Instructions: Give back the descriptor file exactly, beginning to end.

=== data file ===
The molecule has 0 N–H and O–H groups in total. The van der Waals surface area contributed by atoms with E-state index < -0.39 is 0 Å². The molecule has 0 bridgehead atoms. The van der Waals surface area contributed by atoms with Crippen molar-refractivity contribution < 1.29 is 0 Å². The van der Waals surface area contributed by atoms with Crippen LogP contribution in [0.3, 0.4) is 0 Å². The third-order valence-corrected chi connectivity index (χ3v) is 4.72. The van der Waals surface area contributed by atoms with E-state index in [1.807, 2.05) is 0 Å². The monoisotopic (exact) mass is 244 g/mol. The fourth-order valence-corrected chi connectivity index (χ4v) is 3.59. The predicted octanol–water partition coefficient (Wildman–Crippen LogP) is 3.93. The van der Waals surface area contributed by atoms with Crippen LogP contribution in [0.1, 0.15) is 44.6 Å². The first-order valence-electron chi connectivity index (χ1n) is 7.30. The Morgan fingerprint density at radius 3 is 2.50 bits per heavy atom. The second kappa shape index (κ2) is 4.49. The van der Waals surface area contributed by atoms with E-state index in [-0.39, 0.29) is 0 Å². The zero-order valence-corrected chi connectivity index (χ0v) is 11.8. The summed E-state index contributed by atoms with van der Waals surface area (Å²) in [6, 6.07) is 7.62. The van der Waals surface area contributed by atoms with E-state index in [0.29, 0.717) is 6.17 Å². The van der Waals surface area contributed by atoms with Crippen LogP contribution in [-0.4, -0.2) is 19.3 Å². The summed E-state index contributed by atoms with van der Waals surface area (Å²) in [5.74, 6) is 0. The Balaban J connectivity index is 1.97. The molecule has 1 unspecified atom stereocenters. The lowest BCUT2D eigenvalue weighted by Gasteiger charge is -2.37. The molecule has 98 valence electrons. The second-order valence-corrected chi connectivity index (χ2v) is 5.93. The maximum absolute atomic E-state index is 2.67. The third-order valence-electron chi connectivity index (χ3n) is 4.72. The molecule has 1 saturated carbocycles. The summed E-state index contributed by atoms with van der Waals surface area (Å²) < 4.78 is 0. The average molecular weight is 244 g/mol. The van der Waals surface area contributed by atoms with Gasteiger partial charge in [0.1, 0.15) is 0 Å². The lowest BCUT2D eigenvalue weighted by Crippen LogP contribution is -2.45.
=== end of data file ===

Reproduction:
The molecule has 0 N–H and O–H groups in total. The van der Waals surface area contributed by atoms with E-state index < -0.39 is 0 Å². The molecule has 0 bridgehead atoms. The van der Waals surface area contributed by atoms with Crippen molar-refractivity contribution < 1.29 is 0 Å². The van der Waals surface area contributed by atoms with Crippen LogP contribution in [0.3, 0.4) is 0 Å². The third-order valence-corrected chi connectivity index (χ3v) is 4.72. The van der Waals surface area contributed by atoms with E-state index in [1.807, 2.05) is 0 Å². The monoisotopic (exact) mass is 244 g/mol. The fourth-order valence-corrected chi connectivity index (χ4v) is 3.59. The predicted octanol–water partition coefficient (Wildman–Crippen LogP) is 3.93. The van der Waals surface area contributed by atoms with Crippen LogP contribution in [0.1, 0.15) is 44.6 Å². The first-order valence-electron chi connectivity index (χ1n) is 7.30. The Morgan fingerprint density at radius 3 is 2.50 bits per heavy atom. The second kappa shape index (κ2) is 4.49. The van der Waals surface area contributed by atoms with E-state index in [-0.39, 0.29) is 0 Å². The zero-order valence-corrected chi connectivity index (χ0v) is 11.8. The summed E-state index contributed by atoms with van der Waals surface area (Å²) in [6, 6.07) is 7.62. The van der Waals surface area contributed by atoms with E-state index in [0.29, 0.717) is 6.17 Å². The van der Waals surface area contributed by atoms with Crippen LogP contribution in [-0.4, -0.2) is 19.3 Å². The summed E-state index contributed by atoms with van der Waals surface area (Å²) in [5.74, 6) is 0. The Balaban J connectivity index is 1.97. The molecule has 1 unspecified atom stereocenters. The lowest BCUT2D eigenvalue weighted by Gasteiger charge is -2.37. The molecule has 98 valence electrons. The second-order valence-corrected chi connectivity index (χ2v) is 5.93. The maximum absolute atomic E-state index is 2.67. The third-order valence-electron chi connectivity index (χ3n) is 4.72. The molecule has 1 saturated carbocycles. The summed E-state index contributed by atoms with van der Waals surface area (Å²) < 4.78 is 0. The average molecular weight is 244 g/mol. The van der Waals surface area contributed by atoms with Gasteiger partial charge in [0.1, 0.15) is 0 Å². The lowest BCUT2D eigenvalue weighted by Crippen LogP contribution is -2.45.